Catherine Nwankwo lives in an excellent-rated Ohio school district, but giving her children an education steeped in faith is important to her and her husband, Evans. So rather than sending her three children — two 7-year-old boys and a 14-year-old girl — to public schools, Nwankwo sends them to Cincinnati Hills Christian Academy, a local independent school.

“We wanted to give our children the opportunity to pray in school,” says Nwankwo, of Mason. “And (CHCA) has a strong academic record as well as a good sports program.”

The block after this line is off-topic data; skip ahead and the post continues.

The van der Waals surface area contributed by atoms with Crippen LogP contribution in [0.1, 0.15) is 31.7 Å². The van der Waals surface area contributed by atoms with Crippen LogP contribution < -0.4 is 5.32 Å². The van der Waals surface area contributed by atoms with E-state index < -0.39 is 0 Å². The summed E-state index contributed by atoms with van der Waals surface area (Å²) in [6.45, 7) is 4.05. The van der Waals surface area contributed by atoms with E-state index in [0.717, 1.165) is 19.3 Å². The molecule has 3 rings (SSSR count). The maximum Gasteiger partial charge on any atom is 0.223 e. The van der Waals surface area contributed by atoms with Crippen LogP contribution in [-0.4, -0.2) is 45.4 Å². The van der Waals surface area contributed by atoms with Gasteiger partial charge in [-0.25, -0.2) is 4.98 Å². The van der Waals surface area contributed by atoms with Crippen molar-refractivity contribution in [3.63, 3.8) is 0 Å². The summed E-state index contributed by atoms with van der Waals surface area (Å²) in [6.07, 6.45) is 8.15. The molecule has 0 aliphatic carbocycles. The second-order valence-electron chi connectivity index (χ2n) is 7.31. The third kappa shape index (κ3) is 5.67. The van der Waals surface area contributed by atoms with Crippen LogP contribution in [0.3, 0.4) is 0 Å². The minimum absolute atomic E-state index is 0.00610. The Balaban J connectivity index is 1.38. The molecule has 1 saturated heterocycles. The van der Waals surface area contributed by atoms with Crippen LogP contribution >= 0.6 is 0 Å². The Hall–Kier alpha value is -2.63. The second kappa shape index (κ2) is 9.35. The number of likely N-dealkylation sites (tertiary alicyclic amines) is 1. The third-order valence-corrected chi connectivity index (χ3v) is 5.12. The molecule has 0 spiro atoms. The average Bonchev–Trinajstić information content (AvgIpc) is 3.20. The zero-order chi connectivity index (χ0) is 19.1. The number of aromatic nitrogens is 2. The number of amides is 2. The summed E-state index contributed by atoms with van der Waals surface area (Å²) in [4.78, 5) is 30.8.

Nwankwo has plenty of company. While the Cincinnati region boasts many award-winning public schools, private and independent schools with rich history and impressive records abound. They range in size from 35 students to more than 1,000. Some have missions that include a religious component, some are single-gender schools, and some are geared toward specialties such as gifted education. (While independent and private schools share some similarities, independent schools are organized as not-for-profit corporations governed by an independent board of trustees. Private schools might be owned or run by a profit-making entity or a church, diocese, or synagogue.)

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